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John Chau, Missions, and Fools

We now have more information about John Chau, but mission work is still the work of fools.

On November 17th, John Allen Chau was killed by the tribesmen of the remote North Sentinel Island while attempting to share Christ with them.

His death made world news and sparked mostly negative and antagonistic reactions towards the idea of missions in general and Chau in particular.

From the initial accounts, and the news reports that followed, it appeared like a rogue fanatic rushed onto a protected island without preparation or care for what might happen to him or the people he might endanger with disease, and was killed. Many online comments have even celebrated his death as taking another crazed religious zealot off the planet and out of the gene pool.

New Information

However, new information released yesterday has shaped a much more complex picture of this man who was killed on the beaches of North Sentinel Island. In an interview for Christianity Today, Mary Ho, Executive Leader of All Nations (the missions agency that Chau was affiliated with), shared that Chau was intentionally preparing for many years by getting a degree in sports medicine, training as an EMT, and studying at a respected linguistic institute in order to learn this previously undocumented language.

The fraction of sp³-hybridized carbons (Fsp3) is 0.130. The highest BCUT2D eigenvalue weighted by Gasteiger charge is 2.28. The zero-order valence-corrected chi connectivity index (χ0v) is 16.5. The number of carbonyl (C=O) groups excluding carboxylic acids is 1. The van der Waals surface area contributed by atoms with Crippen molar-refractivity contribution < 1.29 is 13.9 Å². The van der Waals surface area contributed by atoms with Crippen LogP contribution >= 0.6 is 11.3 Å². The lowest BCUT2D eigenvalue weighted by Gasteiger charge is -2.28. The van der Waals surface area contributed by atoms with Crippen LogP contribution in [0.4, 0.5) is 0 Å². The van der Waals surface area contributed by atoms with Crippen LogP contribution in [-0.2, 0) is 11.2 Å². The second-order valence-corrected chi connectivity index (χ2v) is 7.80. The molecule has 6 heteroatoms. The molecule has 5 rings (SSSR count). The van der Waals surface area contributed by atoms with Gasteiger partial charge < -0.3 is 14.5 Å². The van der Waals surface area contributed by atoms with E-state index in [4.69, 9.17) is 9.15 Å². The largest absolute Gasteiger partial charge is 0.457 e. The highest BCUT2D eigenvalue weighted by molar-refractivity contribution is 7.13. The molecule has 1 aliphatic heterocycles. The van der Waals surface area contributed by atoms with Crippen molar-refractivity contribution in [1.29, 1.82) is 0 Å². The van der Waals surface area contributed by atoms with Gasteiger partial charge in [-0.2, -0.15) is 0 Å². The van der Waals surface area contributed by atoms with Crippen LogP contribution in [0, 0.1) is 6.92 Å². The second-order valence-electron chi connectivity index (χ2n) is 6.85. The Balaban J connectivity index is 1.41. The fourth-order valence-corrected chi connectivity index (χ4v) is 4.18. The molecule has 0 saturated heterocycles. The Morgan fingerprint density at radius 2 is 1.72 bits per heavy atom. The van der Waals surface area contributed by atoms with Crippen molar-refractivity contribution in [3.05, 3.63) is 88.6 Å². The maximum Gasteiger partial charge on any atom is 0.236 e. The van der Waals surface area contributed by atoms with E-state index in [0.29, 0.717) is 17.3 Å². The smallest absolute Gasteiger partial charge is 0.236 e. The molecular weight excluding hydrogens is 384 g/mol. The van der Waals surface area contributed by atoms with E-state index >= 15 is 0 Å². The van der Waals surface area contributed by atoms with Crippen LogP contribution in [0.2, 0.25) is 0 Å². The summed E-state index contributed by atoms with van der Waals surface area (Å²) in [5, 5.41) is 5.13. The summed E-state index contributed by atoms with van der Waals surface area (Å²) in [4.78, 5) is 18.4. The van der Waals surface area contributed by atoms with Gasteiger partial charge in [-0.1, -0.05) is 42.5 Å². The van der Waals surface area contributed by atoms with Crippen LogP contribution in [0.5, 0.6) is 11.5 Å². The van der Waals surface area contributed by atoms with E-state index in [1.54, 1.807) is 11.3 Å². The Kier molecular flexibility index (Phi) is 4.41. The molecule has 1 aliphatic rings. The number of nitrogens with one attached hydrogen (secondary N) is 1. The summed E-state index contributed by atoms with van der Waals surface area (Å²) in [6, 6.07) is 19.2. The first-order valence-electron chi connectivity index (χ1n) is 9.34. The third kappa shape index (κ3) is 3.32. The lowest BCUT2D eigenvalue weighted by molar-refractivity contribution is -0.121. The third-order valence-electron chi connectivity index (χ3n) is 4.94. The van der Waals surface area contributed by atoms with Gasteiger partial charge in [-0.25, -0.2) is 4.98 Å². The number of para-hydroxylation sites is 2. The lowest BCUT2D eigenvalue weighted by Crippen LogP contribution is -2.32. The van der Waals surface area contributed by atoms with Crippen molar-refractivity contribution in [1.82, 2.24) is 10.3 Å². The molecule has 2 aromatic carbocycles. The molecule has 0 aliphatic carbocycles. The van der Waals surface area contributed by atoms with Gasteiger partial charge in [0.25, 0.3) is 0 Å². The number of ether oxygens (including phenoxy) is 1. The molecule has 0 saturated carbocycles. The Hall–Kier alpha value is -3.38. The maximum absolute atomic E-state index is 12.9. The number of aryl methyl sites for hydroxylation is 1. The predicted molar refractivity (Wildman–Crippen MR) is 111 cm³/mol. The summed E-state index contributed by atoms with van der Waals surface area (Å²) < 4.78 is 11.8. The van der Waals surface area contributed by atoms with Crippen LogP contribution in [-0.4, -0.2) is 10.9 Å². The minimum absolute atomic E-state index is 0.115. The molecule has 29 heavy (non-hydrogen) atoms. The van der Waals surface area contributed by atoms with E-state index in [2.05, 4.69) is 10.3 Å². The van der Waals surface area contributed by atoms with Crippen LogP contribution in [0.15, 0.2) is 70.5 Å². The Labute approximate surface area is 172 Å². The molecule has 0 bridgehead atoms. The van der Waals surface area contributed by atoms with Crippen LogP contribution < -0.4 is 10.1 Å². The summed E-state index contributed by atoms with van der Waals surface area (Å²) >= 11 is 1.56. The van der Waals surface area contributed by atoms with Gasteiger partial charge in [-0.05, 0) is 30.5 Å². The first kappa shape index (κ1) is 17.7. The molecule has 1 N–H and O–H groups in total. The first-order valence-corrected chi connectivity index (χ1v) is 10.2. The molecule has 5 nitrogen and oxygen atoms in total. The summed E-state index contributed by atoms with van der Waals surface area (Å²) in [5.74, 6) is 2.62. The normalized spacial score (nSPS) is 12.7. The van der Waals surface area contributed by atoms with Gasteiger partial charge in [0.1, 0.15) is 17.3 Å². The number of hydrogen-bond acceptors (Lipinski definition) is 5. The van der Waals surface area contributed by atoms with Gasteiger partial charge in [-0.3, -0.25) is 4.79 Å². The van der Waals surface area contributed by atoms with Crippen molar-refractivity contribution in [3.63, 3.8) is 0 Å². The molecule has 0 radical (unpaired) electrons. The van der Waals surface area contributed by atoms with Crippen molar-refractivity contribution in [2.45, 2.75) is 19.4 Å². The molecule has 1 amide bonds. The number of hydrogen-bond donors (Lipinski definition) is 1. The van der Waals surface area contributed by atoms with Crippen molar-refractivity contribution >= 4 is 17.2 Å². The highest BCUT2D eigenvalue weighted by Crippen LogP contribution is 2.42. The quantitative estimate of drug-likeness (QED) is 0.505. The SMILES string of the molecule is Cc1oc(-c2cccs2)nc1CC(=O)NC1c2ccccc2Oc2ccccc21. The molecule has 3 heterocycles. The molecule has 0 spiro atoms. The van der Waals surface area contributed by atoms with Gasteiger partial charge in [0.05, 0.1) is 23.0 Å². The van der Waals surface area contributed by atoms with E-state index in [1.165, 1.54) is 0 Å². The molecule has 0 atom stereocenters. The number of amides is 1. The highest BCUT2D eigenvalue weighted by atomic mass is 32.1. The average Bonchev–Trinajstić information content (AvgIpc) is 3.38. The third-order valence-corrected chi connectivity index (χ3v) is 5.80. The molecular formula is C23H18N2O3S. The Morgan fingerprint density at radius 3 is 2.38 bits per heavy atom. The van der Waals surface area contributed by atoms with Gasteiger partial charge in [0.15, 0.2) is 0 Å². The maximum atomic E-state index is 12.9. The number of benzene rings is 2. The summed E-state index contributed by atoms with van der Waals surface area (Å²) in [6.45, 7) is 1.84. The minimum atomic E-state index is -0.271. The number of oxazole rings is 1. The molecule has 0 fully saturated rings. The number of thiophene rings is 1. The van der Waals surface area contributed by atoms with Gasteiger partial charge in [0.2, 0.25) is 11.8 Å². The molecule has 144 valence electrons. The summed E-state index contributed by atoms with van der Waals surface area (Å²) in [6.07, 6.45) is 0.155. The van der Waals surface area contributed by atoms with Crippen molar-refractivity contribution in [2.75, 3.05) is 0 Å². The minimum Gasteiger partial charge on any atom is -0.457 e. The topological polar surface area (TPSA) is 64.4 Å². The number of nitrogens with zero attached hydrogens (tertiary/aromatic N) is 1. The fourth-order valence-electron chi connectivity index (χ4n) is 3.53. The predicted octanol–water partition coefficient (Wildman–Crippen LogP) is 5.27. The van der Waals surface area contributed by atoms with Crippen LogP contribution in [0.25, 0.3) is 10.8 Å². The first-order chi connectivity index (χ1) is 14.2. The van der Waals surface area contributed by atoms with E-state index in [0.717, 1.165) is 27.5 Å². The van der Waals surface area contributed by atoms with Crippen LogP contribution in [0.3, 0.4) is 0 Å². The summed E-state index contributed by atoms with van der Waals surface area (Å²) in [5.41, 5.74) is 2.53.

Furthermore, it appears that Chau was not unaware of potential health risks his presence could pose to the tribe (which has been a major point of criticism) and planned his trip accordingly. According to the interview, Chau had received multiple vaccinations, and intentionally quarantined himself for many days prior to his multi-day trip to the island.

Let me encourage you to listen to the entire interview here.

Delaying Is Sometimes the Best Course

I do not think that I have some unique insight here, but several people had asked me to write on the situation. …